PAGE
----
: This is an odd — and essentially irrelevant but still intriguing — coincidence alongside the Easterbrook affair.
Part I: Yesterday, I pointed you to a controversy in the Presbyterian church over a fake synagogue being run by a Presbyterian minister (who doesn’t admit to his ordination in the congregation’s literature) in an attempt to proselytize, converting Jews to Christianity. My sister, a Presbyterian minister, is at the front of a fight against it.
Part II: Then I read Gregg Easterbrook’s apology for his anti-Semetic comments (below). It ends with this:
Every reporter who has called me today has asked me my faith. Since I say this is relevant for others, it’s relevant for me. I’m a Christian. I worship in one of the handful of joint Christian-Jewish congregations in the United States. This website describes the Bradley Hills Presbyterian (USA) side of the church. This website describes Bethesda Jewish, a Klal Yisrael (“All Israel”) congregation that shares the same worship spaces and finances. Two years ago I wrote in The New Republic of the Bradley Hills-Bethesda Jewish joint congregation, “One of the shortcomings of Christianity is that most adherents downplay the faith’s interweaving with Judaism.” I and my family sought out a place where Christians and Jews express their faith cooperatively, which seems to me a good idea.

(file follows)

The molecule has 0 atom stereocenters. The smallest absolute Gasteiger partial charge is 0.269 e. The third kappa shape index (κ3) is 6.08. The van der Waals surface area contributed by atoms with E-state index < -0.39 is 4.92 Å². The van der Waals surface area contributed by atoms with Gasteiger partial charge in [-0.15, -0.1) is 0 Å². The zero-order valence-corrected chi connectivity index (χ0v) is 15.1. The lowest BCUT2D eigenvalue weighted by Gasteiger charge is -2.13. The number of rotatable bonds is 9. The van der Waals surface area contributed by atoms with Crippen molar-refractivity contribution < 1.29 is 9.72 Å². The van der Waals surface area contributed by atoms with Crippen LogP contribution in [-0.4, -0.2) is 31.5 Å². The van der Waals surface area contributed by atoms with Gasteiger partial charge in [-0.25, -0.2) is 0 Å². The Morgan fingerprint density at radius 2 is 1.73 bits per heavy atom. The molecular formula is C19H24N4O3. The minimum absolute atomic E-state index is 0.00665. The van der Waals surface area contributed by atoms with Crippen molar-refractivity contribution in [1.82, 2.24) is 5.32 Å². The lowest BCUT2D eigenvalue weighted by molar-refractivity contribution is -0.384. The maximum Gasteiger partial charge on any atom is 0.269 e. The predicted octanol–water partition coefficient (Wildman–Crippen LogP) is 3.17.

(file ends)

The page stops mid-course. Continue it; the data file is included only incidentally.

It turns out that the pastor of Bradley Hills is Susan Andrews, moderator of the General Assembly of the Presbyterian Church (USA) — essentially, the head of the denomination right now.
So Andrews has to deal with the controversy in Philadelphia. And she clearly brings a unique perspective to this: She and her congregation understand interfaith relations: learning from each other without trying to convert. Meanwhile, the Philadelphia proselytizers are trying, quite sneakily, to act superior to the Jews they are trying to attract — and thus, essentially, anti-Semetic — by trying to convert them, by trying to say that one way is right, the other not.
I agree with Easterbrook’s perspective on Christianity in that paragraph above. I often ask — and have asked in this weblog — why we Protestants do not adhere to more of the traditions of our own religious forebears. We should.
And now I wonder what the members of the Jewish congregation that shares Easterbrook’s church’s building — and what his Presbyterian pastor — would have to say about his sin and his confession. In the end, this is a matter of religion more than politics, media, culture, or certainly sports.